More Information on the Vaccine and the Programme

You can find latest updates about the local vaccination programme from the CCGs websites here and


You can read some frequently asked questions about the vaccine programme in Cheshire and Merseyside here


You can find out more about the national vaccination programme here

National Lockdown

What do the Restrictions Mean?

Since Tuesday 5 January 2021, the message from the Government has been that people in England must 'stay at home' except for essential purposes.

The Government's guidance says you must not leave or be outside of your home except where necessary. Everyone should follow this guidance - it is the law.

You can only leave the home to:

  • shop for basic necessities, for you or a vulnerable person
  • go to work, or provide voluntary or charitable services, if you cannot reasonably do so from home
  • exercise with your household (or support bubble) or one other person, this should be limited to once per day, and you should not travel outside your local area;
  • meet your support bubble or childcare bubble where necessary, but only if you are legally permitted to form one
  • seek medical assistance or avoid injury, illness or risk of harm (including domestic abuse)
  • attend education or childcare - for those eligible

If you do leave home for a permitted reason, you should always stay local - unless it is necessary to go further, for example to go to work. Stay local means stay in the village, town, or part of the city where you live.

Visit the Government's website for full details of what you can and cannot do at

This is a link to an easy-read guide about the national lockdown and staying at home -

You can find a breakdown of what this means for Sefton Council services at


Clinically Extremely Vulnerable People

People who are clinically extremely vulnerable you are advised to only go out for medical appointments, exercise or if it is essential. We recommend that you do not attend work.

You can find Government guidance for people who are clinically extremely vulnerable at


Available Support

For people who do not have a support network, Sefton Council and Sefton CVS can provide support during the coronavirus crisis. They can help with things like urgent food delivery, general help with loneliness, prescription collection and help to get online. People should fill in an online form at or can call 0345 140 0845 between 8am-6pm Monday to Friday and 10am-4pm Saturday and Sunday.

For health and wellbeing support, visit We have also attached an easy-read guide to this email.

People can visit to find other available support.

For people who are extremely clinically vulnerable (previously shielding), NHS Volunteer Responders are continuing to offer support to those who need it, including collecting and delivering food and medicines. To arrange support, people can call the NHS Responder scheme on 0808 196 3646 (8am to 8pm, 7 days a week) or can visit 

People with Covid-19 symptoms have been required to self-isolate by law. To help those on low incomes who are unable to work from home, the Government is providing a £500 ‘Test and Trace Support’ payment. People can apply online at  


People in short term crisis may be eligible for Sefton's Emergency Limited Assistance Scheme (ELAS). Information can be found at


What Should You Do If You Think You Have COVID-19?

If you have any coronavirus symptoms:

  • a high temperature
  • a new, continuous cough
  • a loss of, or change to, your sense of smell or taste

Get a test and stay at home.

If you need medical advice about your coronavirus symptoms visit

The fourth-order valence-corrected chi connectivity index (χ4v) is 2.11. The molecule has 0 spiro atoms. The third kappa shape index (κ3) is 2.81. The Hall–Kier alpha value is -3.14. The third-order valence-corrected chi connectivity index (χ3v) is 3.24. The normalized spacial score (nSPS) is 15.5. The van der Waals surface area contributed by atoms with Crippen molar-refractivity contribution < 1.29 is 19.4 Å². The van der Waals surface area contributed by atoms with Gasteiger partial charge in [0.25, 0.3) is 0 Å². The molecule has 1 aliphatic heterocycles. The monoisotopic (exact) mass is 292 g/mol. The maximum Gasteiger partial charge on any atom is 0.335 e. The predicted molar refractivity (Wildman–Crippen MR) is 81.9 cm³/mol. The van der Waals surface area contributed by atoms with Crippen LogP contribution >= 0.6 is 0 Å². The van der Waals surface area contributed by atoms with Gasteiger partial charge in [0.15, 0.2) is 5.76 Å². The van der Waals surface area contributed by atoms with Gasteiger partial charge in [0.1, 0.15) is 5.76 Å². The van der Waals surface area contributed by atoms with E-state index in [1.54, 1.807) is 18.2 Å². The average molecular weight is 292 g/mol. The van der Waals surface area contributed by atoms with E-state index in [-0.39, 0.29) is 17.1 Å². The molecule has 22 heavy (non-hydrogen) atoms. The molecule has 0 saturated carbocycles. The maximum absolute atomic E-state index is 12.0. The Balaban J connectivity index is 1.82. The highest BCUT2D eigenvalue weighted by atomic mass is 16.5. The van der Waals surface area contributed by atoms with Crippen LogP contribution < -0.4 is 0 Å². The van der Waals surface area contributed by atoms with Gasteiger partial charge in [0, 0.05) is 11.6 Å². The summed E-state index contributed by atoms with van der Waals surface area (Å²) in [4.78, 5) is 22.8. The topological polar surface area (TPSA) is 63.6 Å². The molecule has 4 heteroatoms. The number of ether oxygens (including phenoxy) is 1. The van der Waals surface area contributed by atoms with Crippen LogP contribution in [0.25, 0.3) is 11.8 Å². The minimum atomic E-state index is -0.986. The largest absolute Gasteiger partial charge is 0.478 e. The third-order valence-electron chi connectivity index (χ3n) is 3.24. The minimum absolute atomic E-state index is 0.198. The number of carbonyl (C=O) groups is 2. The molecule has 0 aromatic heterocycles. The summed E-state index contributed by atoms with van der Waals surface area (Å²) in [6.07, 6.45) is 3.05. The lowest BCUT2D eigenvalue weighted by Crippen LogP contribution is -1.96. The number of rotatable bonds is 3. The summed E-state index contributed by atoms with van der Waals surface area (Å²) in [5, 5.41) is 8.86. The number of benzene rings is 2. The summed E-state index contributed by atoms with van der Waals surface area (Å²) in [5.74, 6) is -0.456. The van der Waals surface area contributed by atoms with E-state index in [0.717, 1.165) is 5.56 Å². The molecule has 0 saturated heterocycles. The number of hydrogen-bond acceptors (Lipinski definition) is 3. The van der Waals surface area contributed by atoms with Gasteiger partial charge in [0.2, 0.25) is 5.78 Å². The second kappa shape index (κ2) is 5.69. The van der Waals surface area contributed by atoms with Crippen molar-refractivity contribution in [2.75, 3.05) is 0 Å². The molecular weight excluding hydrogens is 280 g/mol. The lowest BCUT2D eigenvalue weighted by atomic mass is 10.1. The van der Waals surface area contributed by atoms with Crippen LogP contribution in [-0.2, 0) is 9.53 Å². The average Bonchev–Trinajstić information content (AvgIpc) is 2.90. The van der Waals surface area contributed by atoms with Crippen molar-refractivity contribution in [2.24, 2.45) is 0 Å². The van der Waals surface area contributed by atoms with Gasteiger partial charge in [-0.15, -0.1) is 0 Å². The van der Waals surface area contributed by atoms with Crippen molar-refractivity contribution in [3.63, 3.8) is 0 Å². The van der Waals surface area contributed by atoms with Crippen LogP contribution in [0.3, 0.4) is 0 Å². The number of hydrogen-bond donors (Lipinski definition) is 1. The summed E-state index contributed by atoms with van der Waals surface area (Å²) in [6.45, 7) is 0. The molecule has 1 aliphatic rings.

COVID-19 Testing in Sefton

If you DO have coronavirus symptoms:

You can book a test by calling 119 or visiting

You should also get a test if you have been asked to get tested by

  • NHS Test and Trace
  • Sefton Council

If you DO NOT have coronavirus symptoms:

Because the Government’s latest regulations say that people in England must ‘stay at home’ except for essential purposes, only key workers and those with caring commitments during the lockdown should now go for a SMART test.

This includes people who:

  • Work in supermarkets or those shops that can open
  • Work in in schools or caring environments where on-site testing is not taking place
  • Are unpaid carers and volunteers
  • Are in other public-facing roles

Walk-through SMART COVID-19 testing for people in those groups is now taking place 8am to 8pm, no appointment necessary, at:

  • Splash World in Southport*
  • Bootle Leisure Centre
  • Aintree Racecourse

*Please use rear car park of Dunes/Splashworld, accessible from the Esplanade, opposite the Lifeboat Station.

Check on the live Find a Test map to see if the sites are busy and how long you might have to wait

For more information about COVID-19 testing in Sefton visit


Healthcare Advice and Treatment for Non-COVID-19 Illnesses and Injuries

Your NHS is still here for you during the COVID-19 pandemic, so don’t delay in seeking medical help if you need it.

Many services are working differently to keep you and their staff safe – like assessing you first over the phone or by video - but they are still there for you when you need them.

  • You can find a wealth of trusted advice about hundreds of health conditions, a symptom checker and details of GPs, pharmacies in your local area by visiting
  • Your local pharmacy offers free, confidential and expert advice on a range of health issues. It can also help you to self-care and prepare for many common winter illnesses and offer advice on which medicines to keep in stock at home.
  • Your GP practice is there for you whenever you need medical help for illnesses you cannot treat yourself. Contact by phone – do not visit your practice without calling first.
  • When you need medical help or advice fast, but it is not a 999 emergency, you can contact NHS 111 online or by call 111 at any time day or night.
  • You can now do many things online, like ordering repeat prescriptions and booking appointments. Visit your practice website for details or download the NHS App
  • For help with mild to moderate stress, anxiety, or depression, contact Talking Matters Sefton, our ‘talking therapies’ service. Phone 0151 955 3200, ask at your GP or visit 
  • If you or someone you care for has a serious or life-threatening emergency – like chest pains or signs of stroke - call 999 immediately as every second counts.


Find out more about your health services at: -

if you live in Southport and Formby  -

if you live in south Sefton